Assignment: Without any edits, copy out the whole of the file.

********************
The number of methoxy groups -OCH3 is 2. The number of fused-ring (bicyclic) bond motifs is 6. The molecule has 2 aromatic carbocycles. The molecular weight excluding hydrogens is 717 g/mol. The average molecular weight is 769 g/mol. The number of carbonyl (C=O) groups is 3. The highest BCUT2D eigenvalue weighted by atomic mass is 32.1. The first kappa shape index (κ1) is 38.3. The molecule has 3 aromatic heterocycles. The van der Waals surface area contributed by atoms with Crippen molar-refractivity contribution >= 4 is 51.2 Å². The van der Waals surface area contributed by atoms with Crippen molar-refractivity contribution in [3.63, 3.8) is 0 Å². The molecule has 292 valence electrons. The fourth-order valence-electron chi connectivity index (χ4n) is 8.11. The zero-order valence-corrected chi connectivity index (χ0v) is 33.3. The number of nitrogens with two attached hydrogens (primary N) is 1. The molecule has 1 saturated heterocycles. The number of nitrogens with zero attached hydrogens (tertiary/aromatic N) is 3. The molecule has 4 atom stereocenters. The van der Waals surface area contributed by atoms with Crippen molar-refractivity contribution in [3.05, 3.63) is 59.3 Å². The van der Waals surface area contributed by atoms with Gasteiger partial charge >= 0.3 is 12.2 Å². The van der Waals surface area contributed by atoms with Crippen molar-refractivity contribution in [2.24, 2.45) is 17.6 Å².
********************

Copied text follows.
The number of methoxy groups -OCH3 is 2. The number of fused-ring (bicyclic) bond motifs is 6. The molecule has 2 aromatic carbocycles. The molecular weight excluding hydrogens is 717 g/mol. The average molecular weight is 769 g/mol. The number of carbonyl (C=O) groups is 3. The highest BCUT2D eigenvalue weighted by atomic mass is 32.1. The first kappa shape index (κ1) is 38.3. The molecule has 3 aromatic heterocycles. The van der Waals surface area contributed by atoms with Crippen molar-refractivity contribution >= 4 is 51.2 Å². The van der Waals surface area contributed by atoms with Crippen molar-refractivity contribution in [3.63, 3.8) is 0 Å². The molecule has 292 valence electrons. The fourth-order valence-electron chi connectivity index (χ4n) is 8.11. The zero-order valence-corrected chi connectivity index (χ0v) is 33.3. The number of nitrogens with two attached hydrogens (primary N) is 1. The molecule has 1 saturated heterocycles. The number of nitrogens with zero attached hydrogens (tertiary/aromatic N) is 3. The molecule has 4 atom stereocenters. The van der Waals surface area contributed by atoms with Crippen molar-refractivity contribution in [3.05, 3.63) is 59.3 Å². The van der Waals surface area contributed by atoms with Gasteiger partial charge >= 0.3 is 12.2 Å². The van der Waals surface area contributed by atoms with Crippen molar-refractivity contribution in [2.24, 2.45) is 17.6 Å².